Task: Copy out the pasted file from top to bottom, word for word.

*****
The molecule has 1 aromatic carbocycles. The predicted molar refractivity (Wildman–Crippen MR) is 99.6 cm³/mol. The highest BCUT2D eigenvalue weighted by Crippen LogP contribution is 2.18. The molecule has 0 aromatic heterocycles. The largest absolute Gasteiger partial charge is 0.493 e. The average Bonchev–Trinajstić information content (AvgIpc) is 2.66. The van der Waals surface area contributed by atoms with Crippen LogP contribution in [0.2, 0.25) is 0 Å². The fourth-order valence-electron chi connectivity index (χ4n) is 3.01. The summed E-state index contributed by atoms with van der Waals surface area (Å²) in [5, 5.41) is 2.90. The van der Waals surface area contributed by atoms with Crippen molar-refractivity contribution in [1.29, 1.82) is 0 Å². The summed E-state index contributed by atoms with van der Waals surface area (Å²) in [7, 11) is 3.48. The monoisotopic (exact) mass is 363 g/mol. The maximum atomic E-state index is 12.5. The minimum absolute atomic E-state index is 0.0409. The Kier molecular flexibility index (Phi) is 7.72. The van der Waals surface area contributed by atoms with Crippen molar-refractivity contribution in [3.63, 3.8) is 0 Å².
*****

The molecule has 1 aromatic carbocycles. The predicted molar refractivity (Wildman–Crippen MR) is 99.6 cm³/mol. The highest BCUT2D eigenvalue weighted by Crippen LogP contribution is 2.18. The molecule has 0 aromatic heterocycles. The largest absolute Gasteiger partial charge is 0.493 e. The average Bonchev–Trinajstić information content (AvgIpc) is 2.66. The van der Waals surface area contributed by atoms with Crippen LogP contribution in [0.2, 0.25) is 0 Å². The fourth-order valence-electron chi connectivity index (χ4n) is 3.01. The summed E-state index contributed by atoms with van der Waals surface area (Å²) in [5, 5.41) is 2.90. The van der Waals surface area contributed by atoms with Crippen molar-refractivity contribution in [1.29, 1.82) is 0 Å². The summed E-state index contributed by atoms with van der Waals surface area (Å²) in [7, 11) is 3.48. The monoisotopic (exact) mass is 363 g/mol. The maximum atomic E-state index is 12.5. The minimum absolute atomic E-state index is 0.0409. The Kier molecular flexibility index (Phi) is 7.72. The van der Waals surface area contributed by atoms with Crippen molar-refractivity contribution in [3.63, 3.8) is 0 Å².